_______________________________________________ by Nick Ortner
Depression is one of the most difficult issues to treat and manage. It costs both individuals and society millions of dollars every year in both traditional therapy and prescription medications. But there IS a better alternative, with 10 years of research to back it up.
With the Internet, you can find compelling documentation for pretty much anything.
So, when we look at practices like EFT in research studies, there are ways of both structuring and evaluating studies that help researchers and practitioners get as close to the “truth” as possible.
One way is to conduct what’s called a meta-analysis – an examination of multiple studies on the same topic over a given period of time.
That’s what researchers Nelms and Castel did to evaluate the use of Tapping to alleviate depression. They looked at a variety of research papers published between 2005 and 2015 about the effects of using EFT Tapping therapy on depression. Here’s what they found out…
Only the Best Studies
Their first step in their meta-analysis was to find the relevant documentation with a diverse variety of study criteria.
One criteria wanted, was diversity in demographics (age, geographic location, gender, etc).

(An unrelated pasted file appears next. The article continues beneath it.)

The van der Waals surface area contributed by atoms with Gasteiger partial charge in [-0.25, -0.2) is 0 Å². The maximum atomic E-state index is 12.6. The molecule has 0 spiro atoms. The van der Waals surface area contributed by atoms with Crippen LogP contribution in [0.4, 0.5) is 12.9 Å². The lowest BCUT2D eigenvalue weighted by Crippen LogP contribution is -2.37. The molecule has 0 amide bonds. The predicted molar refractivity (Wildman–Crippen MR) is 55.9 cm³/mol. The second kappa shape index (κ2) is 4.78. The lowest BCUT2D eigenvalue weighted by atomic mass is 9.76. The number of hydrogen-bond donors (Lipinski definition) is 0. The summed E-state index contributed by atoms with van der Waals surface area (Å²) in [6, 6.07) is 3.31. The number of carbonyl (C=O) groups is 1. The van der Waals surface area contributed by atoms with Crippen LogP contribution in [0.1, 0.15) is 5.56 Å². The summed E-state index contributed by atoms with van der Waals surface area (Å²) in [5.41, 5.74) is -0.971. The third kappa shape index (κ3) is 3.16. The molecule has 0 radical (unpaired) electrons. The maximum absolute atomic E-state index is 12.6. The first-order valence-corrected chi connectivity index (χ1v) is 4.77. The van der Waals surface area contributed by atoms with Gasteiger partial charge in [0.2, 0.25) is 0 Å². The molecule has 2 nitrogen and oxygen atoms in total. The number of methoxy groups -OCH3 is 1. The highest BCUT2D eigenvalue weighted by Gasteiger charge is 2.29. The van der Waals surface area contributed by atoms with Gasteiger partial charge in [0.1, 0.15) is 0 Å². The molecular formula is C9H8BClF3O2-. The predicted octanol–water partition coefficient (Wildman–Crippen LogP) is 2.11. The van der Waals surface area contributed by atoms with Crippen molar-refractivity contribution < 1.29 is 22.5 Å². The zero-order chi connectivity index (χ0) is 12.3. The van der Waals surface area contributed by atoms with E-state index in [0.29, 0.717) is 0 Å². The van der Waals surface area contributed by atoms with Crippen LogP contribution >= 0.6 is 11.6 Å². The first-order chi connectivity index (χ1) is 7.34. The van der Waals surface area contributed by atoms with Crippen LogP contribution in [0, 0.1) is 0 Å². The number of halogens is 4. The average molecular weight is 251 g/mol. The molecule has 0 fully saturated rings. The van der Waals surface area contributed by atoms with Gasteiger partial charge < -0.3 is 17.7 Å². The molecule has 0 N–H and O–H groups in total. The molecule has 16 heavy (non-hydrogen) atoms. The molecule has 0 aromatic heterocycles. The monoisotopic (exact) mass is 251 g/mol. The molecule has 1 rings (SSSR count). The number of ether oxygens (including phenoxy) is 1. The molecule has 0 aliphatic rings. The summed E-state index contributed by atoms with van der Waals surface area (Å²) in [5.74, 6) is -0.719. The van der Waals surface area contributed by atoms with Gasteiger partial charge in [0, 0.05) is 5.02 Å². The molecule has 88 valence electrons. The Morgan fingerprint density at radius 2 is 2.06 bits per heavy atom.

They also chose to include both randomized controlled trials in peer-reviewed journals (which are considered the blue-ribbon standard in research) in addition to outcome studies to increase the sample size.
Finally, the team selected studies that met the American Psychological Association’s strict criteria when evaluating treatments.
From their efforts, the authors chose to include 20 studies in total: 12 randomized controlled trials (RCTs) with 398 participants, and 8 outcome studies with 461 participants.
For each study, they looked at and compared depression symptoms at three different intervals: just after the trial, follow-up in less than 90 days, and follow-up in more than 90 days.
Tapping Is Extraordinarily Effective in Treating Depression
Despite being very selective about the studies, the researchers found that there is more than ample evidence to support that EFT substantially reduces symptoms of depression at all three recorded time intervals.
The authors calculated that there was a “weighted mean” reduction in depression symptoms by a whopping 41%.
Interestingly, the researchers also looked at meta-analyses of psychiatric medication and therapy studies, and discovered that tapping reduced depression symptoms at a much higher rate than either of those accepted treatments.
To have a meta-analysis with such a strong conclusion, that EFT works as a treatment for depression, is a golden opportunity.
It’s our hope that readers will spread the word about this inexpensive, safe, accessible, and highly effective modality that people can learn and then apply themselves.
For people suffering as much as those with depression do, learning about EFT could be a life-changing moment.
Spread the word!